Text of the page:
Always good fun, in a Type 2 kind of way. A full-on deliberate cragging session, though, is something else - good effort to the OP.

I've never done it with headtorches, I don't think - seems slightly contrary to the spirit of it somehow, and fewer people had them in 1980. Still, I expect they come in useful.

jcm
add6598 - on 10 Oct 2012
In reply to TM_Horton:
Horton you dribbly... I don't think it's safe for you to go to the shops at night without a helmet!!
P.s
We going night cragging next week? Maybe you've started a new craze ;-)
Chris.Allott - on 10 Oct 2012
In reply to TM_Horton:
I had (in the 90's) the happy experiences of climbing with a chap who we christened "The Midnight Cowboy"...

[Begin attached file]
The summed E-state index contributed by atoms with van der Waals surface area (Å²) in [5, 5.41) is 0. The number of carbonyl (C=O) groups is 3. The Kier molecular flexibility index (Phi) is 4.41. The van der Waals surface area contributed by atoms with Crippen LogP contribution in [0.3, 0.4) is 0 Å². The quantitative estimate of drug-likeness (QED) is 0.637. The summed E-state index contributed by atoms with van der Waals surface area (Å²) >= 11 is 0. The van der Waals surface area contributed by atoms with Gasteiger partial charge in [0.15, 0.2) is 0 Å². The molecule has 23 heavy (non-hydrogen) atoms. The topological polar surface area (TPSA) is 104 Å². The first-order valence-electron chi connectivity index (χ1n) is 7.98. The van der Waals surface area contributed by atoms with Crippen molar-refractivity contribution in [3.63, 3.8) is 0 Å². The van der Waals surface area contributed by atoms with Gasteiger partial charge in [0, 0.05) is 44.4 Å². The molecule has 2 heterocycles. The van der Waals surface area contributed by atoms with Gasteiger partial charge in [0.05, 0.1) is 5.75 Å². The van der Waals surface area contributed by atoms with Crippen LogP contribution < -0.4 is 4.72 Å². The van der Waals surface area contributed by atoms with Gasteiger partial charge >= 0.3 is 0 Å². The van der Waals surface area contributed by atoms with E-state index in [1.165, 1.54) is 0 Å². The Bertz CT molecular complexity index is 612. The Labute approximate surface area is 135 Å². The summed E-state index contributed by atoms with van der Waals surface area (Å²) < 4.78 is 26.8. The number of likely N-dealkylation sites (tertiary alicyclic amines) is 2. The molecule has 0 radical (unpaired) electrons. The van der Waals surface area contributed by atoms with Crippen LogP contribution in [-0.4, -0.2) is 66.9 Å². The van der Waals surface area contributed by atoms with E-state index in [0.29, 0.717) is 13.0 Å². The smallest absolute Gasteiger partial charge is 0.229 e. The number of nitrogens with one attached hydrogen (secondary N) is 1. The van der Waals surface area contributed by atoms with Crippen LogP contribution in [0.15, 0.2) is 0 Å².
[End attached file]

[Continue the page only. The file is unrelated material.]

He would happily second all evening...working himself up to do a lead climb.
Usually just as darkness fell ( with a thump in mid summer) he would announce the climb he wanted to lead...normally several grades above his comfort zone.
After groaning and drawing straws ..followed by head torches...the rest of us would start to pack as the unlucky "winner" would see the "cowboy" up his climb...or more usually not..which involved a lot of gear extraction in the dark.
I would not recommend the recovery of gear and overextended climbers in the dark - over going to the pub earlier.
TM_Horton - on 10 Oct 2012
In reply to add6598:
as i told you over a tea and a fag earlier yes. dick ;)
TM_Horton - on 10 Oct 2012
In reply to Chris.Allott:
the "midnight cowboy" sounds like a bit of a character :D

by the end of the night i felt pretty comfy on sighting VS 4c/5a... (the exposure merely disappearing into nothing beyond my head torch beam)

i dont think i will be "pushing" my grade in the dark any time soon... however last night felt for me like starting climbing all over again...literally that level of psyche where you want one more route and after that another one... but then you realise its 1am... and you have a f*ck load of uni work to do the next day haha.